I’m doing research on a new project right now that I can’t talk about, but I definitely will make more films in Indonesia. There are some ideas, [but] nothing set in.


‘Where Heaven Meets Hell’ screens at 2 p.m. Saturday, Jan. 19 at The Rio Theatre, 1205 Soquel Ave., Santa Cruz. Tickets are $10, and available at the door. 423-8209. Photos 1 & 3: Sylvia Krzysztofek, Photo 2: Courtesy of 'Where Heaven Meets Hell.'

Comments (0)Add Comment

Write comment
smaller | bigger

busy
 

Share this on your social networks

Bookmark and Share

Share this

Bookmark and Share

 

The Thought Form of Solution

It’s our last week of Leo before the sun enters Virgo (next Friday/Saturday). The planets this week make complex patterns and relationships (vibrational cadences and rhythms) with the outer planets, mainly Neptune—the planet that veils, obscures, protects and finally refines us. Neptune offers us entrance into a deeply spiritual sense of comfort and solace. Neptune is the personality ruler of Pisces (saviors of the world) and soul ruler of Cancer (world mother). “The fish goddesses who leapt from earth (Virgo) to water (Pisces) unitedly give birth to the Fish God (Christ, the Soul) who introduces the waters of life  (Neptune & Aquarius) into the ocean of substance (matter, mother bringing light to the world. Thus does Neptune work.” (Esoteric Astrology).

 

Final Cut

Cedar Street Video to close after 10 years at downtown location

 

Cultures Collide

No surprises, but lots to savor in foodie film ‘The Hundred-Foot Journey’

 

Say Uncle

Five types of kids, and how to be their best friend
Sign up for Good Times weekly newsletter
Get the latest news, events

RSS Feed Burner

 Subscribe in a reader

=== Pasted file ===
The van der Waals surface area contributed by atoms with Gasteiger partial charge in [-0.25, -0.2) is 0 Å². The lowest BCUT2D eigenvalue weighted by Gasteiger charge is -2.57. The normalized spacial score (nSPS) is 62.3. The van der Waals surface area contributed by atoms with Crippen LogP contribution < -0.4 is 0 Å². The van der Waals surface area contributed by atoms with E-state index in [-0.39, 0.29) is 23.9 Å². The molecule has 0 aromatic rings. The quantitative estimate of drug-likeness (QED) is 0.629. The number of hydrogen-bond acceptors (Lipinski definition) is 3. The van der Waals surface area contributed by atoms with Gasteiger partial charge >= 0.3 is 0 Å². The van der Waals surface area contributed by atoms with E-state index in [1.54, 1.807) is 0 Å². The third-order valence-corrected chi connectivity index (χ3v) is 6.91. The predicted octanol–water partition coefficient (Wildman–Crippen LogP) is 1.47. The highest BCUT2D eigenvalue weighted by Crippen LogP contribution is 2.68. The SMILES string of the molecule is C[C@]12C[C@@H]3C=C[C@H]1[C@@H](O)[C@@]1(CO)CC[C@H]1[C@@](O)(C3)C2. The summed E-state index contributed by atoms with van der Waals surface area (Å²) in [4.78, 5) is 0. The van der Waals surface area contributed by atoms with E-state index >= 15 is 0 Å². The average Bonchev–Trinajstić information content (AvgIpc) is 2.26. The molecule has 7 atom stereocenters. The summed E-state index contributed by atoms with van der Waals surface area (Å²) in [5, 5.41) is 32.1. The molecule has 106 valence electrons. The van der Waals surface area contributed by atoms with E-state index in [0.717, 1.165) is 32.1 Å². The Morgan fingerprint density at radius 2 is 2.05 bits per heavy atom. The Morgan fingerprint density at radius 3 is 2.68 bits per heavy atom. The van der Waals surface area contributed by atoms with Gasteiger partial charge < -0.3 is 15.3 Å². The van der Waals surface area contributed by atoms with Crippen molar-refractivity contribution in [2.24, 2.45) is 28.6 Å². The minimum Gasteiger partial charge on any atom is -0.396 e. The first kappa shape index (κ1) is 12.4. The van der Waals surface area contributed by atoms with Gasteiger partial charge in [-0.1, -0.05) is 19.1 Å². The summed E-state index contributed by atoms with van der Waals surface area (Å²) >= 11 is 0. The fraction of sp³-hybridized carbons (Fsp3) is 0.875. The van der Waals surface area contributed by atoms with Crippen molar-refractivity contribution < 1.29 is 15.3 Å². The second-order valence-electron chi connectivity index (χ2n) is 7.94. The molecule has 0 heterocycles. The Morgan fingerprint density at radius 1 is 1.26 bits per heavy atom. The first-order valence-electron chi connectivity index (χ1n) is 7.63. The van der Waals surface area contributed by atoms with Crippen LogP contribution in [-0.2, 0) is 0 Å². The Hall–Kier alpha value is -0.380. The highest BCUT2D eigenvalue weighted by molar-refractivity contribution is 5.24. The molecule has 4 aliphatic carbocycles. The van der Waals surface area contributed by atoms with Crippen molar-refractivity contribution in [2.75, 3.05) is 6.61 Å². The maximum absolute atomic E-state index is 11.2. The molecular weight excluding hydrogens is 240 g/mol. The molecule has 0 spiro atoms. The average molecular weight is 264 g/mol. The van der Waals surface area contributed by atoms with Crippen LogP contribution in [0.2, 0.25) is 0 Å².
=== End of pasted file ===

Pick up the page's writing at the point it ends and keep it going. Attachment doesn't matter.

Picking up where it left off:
Latest Comments

 

Foodie File: Kauboi

Japanese-Western themed unites sushi with whiskey and beefgrill

 

How should Santa Cruz develop downtown around the San Lorenzo River?

Santa Cruz | Artist/Show Promoter

 

Best of Santa Cruz County

The 2013 Santa Cruz County Readers' Poll and Critics’ Picks It’s our biggest issue of the year, and in it, your votes—more than 6,500 of them—determined the winners of The Best of Santa Cruz County Readers’ Poll. New to the long list of local restaurants, shops and other notables that captured your interest: Best Beer Selection, Best Locally Owned Business, Best Customer Service and Best Marijuana Dispensary. In the meantime, many readers were ever so chatty online about potential new categories. Some of the suggestions that stood out: Best Teen Program and Best Web Design/Designer. But what about: Dog Park, Church, Hotel, Local Farm, Therapist (I second that!) or Sports Bar—not to be confused with Bra. Our favorite suggestion: Best Act of Kindness—one reader noted Café Gratitude and the free meals it offered to the Santa Cruz Police Department in the aftermath of recent crimes. Perhaps some of these can be woven into next year’s ballot, so stay tuned. In the meantime, enjoy the following pages and take note of our Critics’ Picks, too, beginning on page 91. A big thanks for voting—and for reading—and an even bigger congratulations to all of the winners. Enjoy.  -Greg Archer, EditorBest of Santa Cruz County Readers’ Poll INDEX

 

Have Mercy!

Looking for a frisky summer wine at a reasonable price? Look no further than Mercy Vineyards’ 2013 Sauvignon Blanc ($20). Richly textured “with an exotic flavor profile,” the wine reveals aromas of honeydew melon and honeysuckle, with anise appearing as a star attraction. Smidgeons of pineapple and honeycomb add a touch of sexiness to this well-balanced, easy-drinking wine, which pairs well with a variety of cuisine —especially ceviche, calamari and other not-too-heavy foods.